Belgian scientists to track Ebola virus in the DRC
Wednesday, 28 June 2017
An international team, including scientists from the University of Antwerp and the Royal Belgian Institute of Natural Sciences, will fly to Congo on Wednesday. The trip is at the request of the Congolese authorities, and the scientists will be heading to the remote province of Bas-Uélé (northern Democratic Republic of Congo) in order to study the origin of the Ebola epidemic that struck this region last May, said the University of Antwerp in a statement. The epidemic has meanwhile been suppressed.
The National Institute of Congolese Biomedical Research has set up an international team to determine the source of this recent epidemic. “This Congolese institute has also made contact with the University of Antwerp”, explains the biologist, Herwig Leirs.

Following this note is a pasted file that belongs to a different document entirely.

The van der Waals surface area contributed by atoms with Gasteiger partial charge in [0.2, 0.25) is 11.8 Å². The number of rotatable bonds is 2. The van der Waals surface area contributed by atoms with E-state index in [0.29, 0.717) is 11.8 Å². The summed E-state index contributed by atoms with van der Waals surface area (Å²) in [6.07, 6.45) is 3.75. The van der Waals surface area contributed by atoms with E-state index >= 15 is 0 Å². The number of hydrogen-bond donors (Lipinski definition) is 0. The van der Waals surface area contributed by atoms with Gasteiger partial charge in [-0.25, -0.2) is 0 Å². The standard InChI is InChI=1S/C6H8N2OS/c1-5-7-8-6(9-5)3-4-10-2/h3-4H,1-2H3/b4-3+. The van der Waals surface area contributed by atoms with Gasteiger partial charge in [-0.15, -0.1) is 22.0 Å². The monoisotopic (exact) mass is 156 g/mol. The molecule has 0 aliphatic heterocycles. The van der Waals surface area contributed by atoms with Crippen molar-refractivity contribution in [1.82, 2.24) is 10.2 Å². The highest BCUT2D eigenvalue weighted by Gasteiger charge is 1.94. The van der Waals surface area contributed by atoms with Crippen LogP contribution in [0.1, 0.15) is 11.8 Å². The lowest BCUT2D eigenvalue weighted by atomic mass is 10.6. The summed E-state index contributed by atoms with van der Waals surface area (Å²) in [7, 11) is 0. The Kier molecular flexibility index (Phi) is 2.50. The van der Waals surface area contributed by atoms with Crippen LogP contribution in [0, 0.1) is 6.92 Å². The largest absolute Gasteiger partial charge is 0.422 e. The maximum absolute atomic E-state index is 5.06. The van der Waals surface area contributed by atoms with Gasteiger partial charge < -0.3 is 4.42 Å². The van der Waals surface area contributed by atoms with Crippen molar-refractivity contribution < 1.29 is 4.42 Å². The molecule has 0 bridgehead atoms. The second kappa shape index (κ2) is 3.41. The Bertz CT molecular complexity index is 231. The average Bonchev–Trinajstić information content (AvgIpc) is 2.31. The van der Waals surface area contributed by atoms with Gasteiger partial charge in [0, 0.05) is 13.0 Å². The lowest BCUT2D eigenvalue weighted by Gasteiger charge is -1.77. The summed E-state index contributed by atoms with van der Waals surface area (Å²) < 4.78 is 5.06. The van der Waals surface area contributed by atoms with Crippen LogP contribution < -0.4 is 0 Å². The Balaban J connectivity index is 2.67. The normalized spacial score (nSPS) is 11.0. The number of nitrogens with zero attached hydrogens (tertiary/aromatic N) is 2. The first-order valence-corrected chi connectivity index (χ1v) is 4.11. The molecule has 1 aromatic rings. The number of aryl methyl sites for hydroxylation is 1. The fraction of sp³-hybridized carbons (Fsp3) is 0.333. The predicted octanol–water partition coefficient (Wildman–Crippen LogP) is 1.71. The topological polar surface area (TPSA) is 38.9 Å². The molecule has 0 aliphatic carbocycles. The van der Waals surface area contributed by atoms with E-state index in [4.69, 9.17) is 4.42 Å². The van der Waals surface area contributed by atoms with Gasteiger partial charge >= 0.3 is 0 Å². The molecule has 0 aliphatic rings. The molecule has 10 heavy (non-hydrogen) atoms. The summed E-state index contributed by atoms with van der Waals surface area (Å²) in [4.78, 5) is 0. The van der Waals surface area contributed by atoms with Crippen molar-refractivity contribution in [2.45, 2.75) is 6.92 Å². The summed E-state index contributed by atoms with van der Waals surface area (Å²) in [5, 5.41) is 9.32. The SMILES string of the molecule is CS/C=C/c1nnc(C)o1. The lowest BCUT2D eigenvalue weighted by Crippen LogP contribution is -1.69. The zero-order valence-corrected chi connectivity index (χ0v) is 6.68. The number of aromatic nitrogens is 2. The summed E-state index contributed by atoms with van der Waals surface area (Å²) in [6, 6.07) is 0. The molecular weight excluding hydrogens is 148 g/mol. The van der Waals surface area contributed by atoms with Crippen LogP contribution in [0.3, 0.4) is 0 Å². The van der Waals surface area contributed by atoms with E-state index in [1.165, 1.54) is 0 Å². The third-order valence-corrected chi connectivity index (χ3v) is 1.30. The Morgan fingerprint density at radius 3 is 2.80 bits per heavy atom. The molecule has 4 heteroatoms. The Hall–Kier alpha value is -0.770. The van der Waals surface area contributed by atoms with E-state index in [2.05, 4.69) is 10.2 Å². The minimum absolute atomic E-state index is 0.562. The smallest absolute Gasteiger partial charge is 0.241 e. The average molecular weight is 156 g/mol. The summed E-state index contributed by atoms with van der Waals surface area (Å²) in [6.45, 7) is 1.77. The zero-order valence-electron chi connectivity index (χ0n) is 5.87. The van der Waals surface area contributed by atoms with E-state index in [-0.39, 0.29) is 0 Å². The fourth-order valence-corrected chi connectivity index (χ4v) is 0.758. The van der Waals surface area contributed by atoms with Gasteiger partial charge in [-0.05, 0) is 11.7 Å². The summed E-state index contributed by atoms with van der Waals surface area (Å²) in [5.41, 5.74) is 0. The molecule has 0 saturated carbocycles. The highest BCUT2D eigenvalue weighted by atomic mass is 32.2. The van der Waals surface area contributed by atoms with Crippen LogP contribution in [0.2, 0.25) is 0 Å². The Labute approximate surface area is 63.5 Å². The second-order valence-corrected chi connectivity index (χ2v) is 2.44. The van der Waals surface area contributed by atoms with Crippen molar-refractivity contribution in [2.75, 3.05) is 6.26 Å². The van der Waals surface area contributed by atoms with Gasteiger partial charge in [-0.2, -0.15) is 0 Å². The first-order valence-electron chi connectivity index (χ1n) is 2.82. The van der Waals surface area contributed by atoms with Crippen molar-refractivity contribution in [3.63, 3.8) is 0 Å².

The researcher will fly to the DRC on June 28 for three weeks with two other Belgian scientists, Erik Verheyen and Sophie Gryseels. Erik Verheyen, a member of the Royal Institute of Natural Sciences, has been collaborating with the University of Kisangani (north-east) for many years and is familiar with the region and its fauna. Sophie Gryseels visited Guinea in 2014 when it was struck by a major Ebola epidemic. She analysed the blood and urine samples of patients infected with the virus for a month in a mobile laboratory.
The three Belgian scientists will collect samples of mammalian tissues such as bats, rodents and shrews, as well as bushmeat.